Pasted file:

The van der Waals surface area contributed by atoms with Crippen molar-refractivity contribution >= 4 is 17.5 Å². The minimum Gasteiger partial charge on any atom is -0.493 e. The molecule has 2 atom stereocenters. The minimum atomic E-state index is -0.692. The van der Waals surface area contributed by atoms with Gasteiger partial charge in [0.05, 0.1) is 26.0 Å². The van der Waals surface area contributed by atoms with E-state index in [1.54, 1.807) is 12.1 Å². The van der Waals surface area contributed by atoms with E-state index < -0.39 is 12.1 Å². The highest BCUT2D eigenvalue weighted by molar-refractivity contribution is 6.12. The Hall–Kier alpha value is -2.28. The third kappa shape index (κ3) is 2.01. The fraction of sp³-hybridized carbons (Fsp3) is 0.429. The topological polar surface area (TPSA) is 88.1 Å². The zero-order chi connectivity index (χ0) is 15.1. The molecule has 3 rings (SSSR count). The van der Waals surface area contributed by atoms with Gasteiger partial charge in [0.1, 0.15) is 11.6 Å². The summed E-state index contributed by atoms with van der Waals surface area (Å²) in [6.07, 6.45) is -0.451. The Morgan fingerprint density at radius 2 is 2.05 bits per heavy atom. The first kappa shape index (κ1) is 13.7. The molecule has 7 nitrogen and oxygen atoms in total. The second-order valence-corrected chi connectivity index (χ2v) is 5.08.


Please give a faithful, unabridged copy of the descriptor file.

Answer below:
The van der Waals surface area contributed by atoms with Crippen molar-refractivity contribution >= 4 is 17.5 Å². The minimum Gasteiger partial charge on any atom is -0.493 e. The molecule has 2 atom stereocenters. The minimum atomic E-state index is -0.692. The van der Waals surface area contributed by atoms with Gasteiger partial charge in [0.05, 0.1) is 26.0 Å². The van der Waals surface area contributed by atoms with E-state index in [1.54, 1.807) is 12.1 Å². The van der Waals surface area contributed by atoms with E-state index < -0.39 is 12.1 Å². The highest BCUT2D eigenvalue weighted by molar-refractivity contribution is 6.12. The Hall–Kier alpha value is -2.28. The third kappa shape index (κ3) is 2.01. The fraction of sp³-hybridized carbons (Fsp3) is 0.429. The topological polar surface area (TPSA) is 88.1 Å². The zero-order chi connectivity index (χ0) is 15.1. The molecule has 3 rings (SSSR count). The van der Waals surface area contributed by atoms with Gasteiger partial charge in [0.1, 0.15) is 11.6 Å². The summed E-state index contributed by atoms with van der Waals surface area (Å²) in [6.07, 6.45) is -0.451. The Morgan fingerprint density at radius 2 is 2.05 bits per heavy atom. The first kappa shape index (κ1) is 13.7. The molecule has 7 nitrogen and oxygen atoms in total. The second-order valence-corrected chi connectivity index (χ2v) is 5.08.